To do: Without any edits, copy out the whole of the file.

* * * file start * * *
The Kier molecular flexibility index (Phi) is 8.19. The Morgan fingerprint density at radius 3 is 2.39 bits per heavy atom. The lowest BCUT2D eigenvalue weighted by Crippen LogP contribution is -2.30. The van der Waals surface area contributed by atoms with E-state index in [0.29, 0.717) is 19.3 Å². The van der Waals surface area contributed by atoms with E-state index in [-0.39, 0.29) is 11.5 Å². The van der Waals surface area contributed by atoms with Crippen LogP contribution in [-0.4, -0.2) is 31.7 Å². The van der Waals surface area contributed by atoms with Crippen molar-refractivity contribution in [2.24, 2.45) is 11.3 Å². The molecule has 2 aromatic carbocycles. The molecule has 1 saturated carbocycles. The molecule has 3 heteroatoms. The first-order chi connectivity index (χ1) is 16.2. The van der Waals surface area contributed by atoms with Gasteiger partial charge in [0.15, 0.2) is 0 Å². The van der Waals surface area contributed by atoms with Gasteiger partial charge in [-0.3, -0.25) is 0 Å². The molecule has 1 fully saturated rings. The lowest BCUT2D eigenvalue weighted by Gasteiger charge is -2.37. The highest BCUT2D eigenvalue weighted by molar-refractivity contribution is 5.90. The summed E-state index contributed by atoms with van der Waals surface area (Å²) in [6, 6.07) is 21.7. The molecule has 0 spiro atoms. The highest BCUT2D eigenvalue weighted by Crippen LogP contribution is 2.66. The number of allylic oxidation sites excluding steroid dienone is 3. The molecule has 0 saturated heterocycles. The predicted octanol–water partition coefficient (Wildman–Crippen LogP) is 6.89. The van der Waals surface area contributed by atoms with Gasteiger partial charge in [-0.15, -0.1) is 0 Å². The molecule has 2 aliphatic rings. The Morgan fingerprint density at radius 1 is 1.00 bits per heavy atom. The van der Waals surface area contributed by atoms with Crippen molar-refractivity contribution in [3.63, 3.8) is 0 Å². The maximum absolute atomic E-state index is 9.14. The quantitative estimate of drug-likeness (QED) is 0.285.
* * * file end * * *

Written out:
The Kier molecular flexibility index (Phi) is 8.19. The Morgan fingerprint density at radius 3 is 2.39 bits per heavy atom. The lowest BCUT2D eigenvalue weighted by Crippen LogP contribution is -2.30. The van der Waals surface area contributed by atoms with E-state index in [0.29, 0.717) is 19.3 Å². The van der Waals surface area contributed by atoms with E-state index in [-0.39, 0.29) is 11.5 Å². The van der Waals surface area contributed by atoms with Crippen LogP contribution in [-0.4, -0.2) is 31.7 Å². The van der Waals surface area contributed by atoms with Crippen molar-refractivity contribution in [2.24, 2.45) is 11.3 Å². The molecule has 2 aromatic carbocycles. The molecule has 1 saturated carbocycles. The molecule has 3 heteroatoms. The first-order chi connectivity index (χ1) is 16.2. The van der Waals surface area contributed by atoms with Gasteiger partial charge in [0.15, 0.2) is 0 Å². The van der Waals surface area contributed by atoms with Gasteiger partial charge in [-0.3, -0.25) is 0 Å². The molecule has 1 fully saturated rings. The lowest BCUT2D eigenvalue weighted by Gasteiger charge is -2.37. The highest BCUT2D eigenvalue weighted by molar-refractivity contribution is 5.90. The summed E-state index contributed by atoms with van der Waals surface area (Å²) in [6, 6.07) is 21.7. The molecule has 0 spiro atoms. The highest BCUT2D eigenvalue weighted by Crippen LogP contribution is 2.66. The number of allylic oxidation sites excluding steroid dienone is 3. The molecule has 0 saturated heterocycles. The predicted octanol–water partition coefficient (Wildman–Crippen LogP) is 6.89. The van der Waals surface area contributed by atoms with Gasteiger partial charge in [-0.15, -0.1) is 0 Å². The molecule has 2 aliphatic rings. The Morgan fingerprint density at radius 1 is 1.00 bits per heavy atom. The van der Waals surface area contributed by atoms with Crippen molar-refractivity contribution in [3.63, 3.8) is 0 Å². The maximum absolute atomic E-state index is 9.14. The quantitative estimate of drug-likeness (QED) is 0.285.